It is definitely doable with your background, but not very long to prepare. See how the 60 mile ride goes and decide from there. If that goes well, you could try 75 miles the following weekend. Unless those rides are seriously hurting then stretching it to 100 should be fine if you start fresh. So just make sure you are well rested and eat well in the final week beforehand.
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Old 09-17-21, 07:44 AM
  #19  
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If you can ride 60 miles in relative comfort with your contact points - hands, feet and butt, you'll do OK.

Hydrate well for a few days leading up to the ride. Plan on taking in 200-300 easily digestible carbs per hour during the ride depending on your weight and effort required for the terrain.

If at between 60-70 miles you find yourself hungry. Stop for a light meal. No since in bonking if this is just for fun.
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Old 09-17-21, 07:58 AM
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Why wait for the organized ride to find out? Just go ride a 100 miles and you'll know what to expect during and after.

Don't skimp on water and carb's. I put virtually all my carb's in my bottles. If you rather use gels or other food that's fine too.

It'll be good to try it out first because even though you might be physically ready for it, there might be some mental stuff and even some physiological stuff you just need to push through. Then you'll think you are ready for something like the RAGBRAI or even a trans-America ride.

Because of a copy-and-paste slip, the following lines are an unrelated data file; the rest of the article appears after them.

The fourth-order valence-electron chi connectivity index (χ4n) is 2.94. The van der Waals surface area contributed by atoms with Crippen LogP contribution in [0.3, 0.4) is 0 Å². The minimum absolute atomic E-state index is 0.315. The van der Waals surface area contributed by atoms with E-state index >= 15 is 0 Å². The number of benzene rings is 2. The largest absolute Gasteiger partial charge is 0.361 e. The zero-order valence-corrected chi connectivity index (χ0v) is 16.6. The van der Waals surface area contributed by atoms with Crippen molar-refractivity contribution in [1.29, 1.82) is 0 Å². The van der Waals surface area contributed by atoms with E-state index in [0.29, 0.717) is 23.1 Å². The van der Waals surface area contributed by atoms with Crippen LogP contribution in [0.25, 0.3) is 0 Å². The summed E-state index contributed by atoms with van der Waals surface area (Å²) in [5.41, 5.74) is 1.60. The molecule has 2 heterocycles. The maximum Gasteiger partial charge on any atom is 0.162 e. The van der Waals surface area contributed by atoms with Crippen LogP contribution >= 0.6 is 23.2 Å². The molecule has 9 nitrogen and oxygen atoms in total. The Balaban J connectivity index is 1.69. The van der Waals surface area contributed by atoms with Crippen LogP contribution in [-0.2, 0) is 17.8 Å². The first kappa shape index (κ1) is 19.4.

Last edited by Iride01; 09-17-21 at 08:06 AM.
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Old 09-17-21, 08:01 AM
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Originally Posted by ChamoisDavisJr View Post
Centuries are overrated. Unless you’re trying to impress non-cycling people by telling them you did a “Century”?

Nobody actually cares at all. I mean people at my work are impressed by an 18 mile commute. They’re dumbfounded if I take the long way to work at 32 miles.

Ride what you’re comfortable riding. If it’s a personal goal then sure, have at it.

With your riding experience you can do one no problem.

But really, why would you.
Wow! What a b!tch face.
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Old 09-17-21, 08:15 AM
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Originally Posted by prj71 View Post
Wow! What a b!tch face.
^ I don't understand what this means. Are you condemning or teasing? Is that a common expression now?
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Old 09-17-21, 08:27 AM
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It means that he's being an a$$hat.
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Old 09-17-21, 09:00 AM
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Except he isn't.

Why a "Century"? Why a "Metric Century"?

Either it is a personal goal, or it is done to impress others. My take on that is, if I can impress you with something I can do, you aren't worth impressing. Sure, people can be positive about me making an effort, exceeding limits, all that .... but anyone who knows I am trying to impress, and is impressed .... weak. Do it to do it, don't do it to impress. This isn't junior high school.